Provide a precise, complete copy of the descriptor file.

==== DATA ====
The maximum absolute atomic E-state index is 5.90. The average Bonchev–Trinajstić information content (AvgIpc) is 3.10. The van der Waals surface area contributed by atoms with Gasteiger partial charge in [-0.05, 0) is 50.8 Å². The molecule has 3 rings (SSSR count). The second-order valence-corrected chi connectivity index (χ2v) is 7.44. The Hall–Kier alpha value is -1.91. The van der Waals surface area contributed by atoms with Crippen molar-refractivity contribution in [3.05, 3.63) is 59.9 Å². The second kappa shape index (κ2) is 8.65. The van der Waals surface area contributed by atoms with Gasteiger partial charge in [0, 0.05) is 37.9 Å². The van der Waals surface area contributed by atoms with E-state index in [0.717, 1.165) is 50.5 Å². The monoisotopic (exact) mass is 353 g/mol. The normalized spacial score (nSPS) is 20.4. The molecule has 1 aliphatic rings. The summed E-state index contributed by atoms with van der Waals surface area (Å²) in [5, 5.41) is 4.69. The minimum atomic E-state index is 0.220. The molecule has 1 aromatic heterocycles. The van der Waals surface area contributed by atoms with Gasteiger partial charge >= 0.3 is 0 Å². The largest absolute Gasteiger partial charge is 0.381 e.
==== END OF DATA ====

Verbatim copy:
The maximum absolute atomic E-state index is 5.90. The average Bonchev–Trinajstić information content (AvgIpc) is 3.10. The van der Waals surface area contributed by atoms with Gasteiger partial charge in [-0.05, 0) is 50.8 Å². The molecule has 3 rings (SSSR count). The second-order valence-corrected chi connectivity index (χ2v) is 7.44. The Hall–Kier alpha value is -1.91. The van der Waals surface area contributed by atoms with Crippen molar-refractivity contribution in [3.05, 3.63) is 59.9 Å². The second kappa shape index (κ2) is 8.65. The van der Waals surface area contributed by atoms with Gasteiger partial charge in [0, 0.05) is 37.9 Å². The van der Waals surface area contributed by atoms with E-state index in [0.717, 1.165) is 50.5 Å². The monoisotopic (exact) mass is 353 g/mol. The normalized spacial score (nSPS) is 20.4. The molecule has 1 aliphatic rings. The summed E-state index contributed by atoms with van der Waals surface area (Å²) in [5, 5.41) is 4.69. The minimum atomic E-state index is 0.220. The molecule has 1 aromatic heterocycles. The van der Waals surface area contributed by atoms with Gasteiger partial charge >= 0.3 is 0 Å². The largest absolute Gasteiger partial charge is 0.381 e.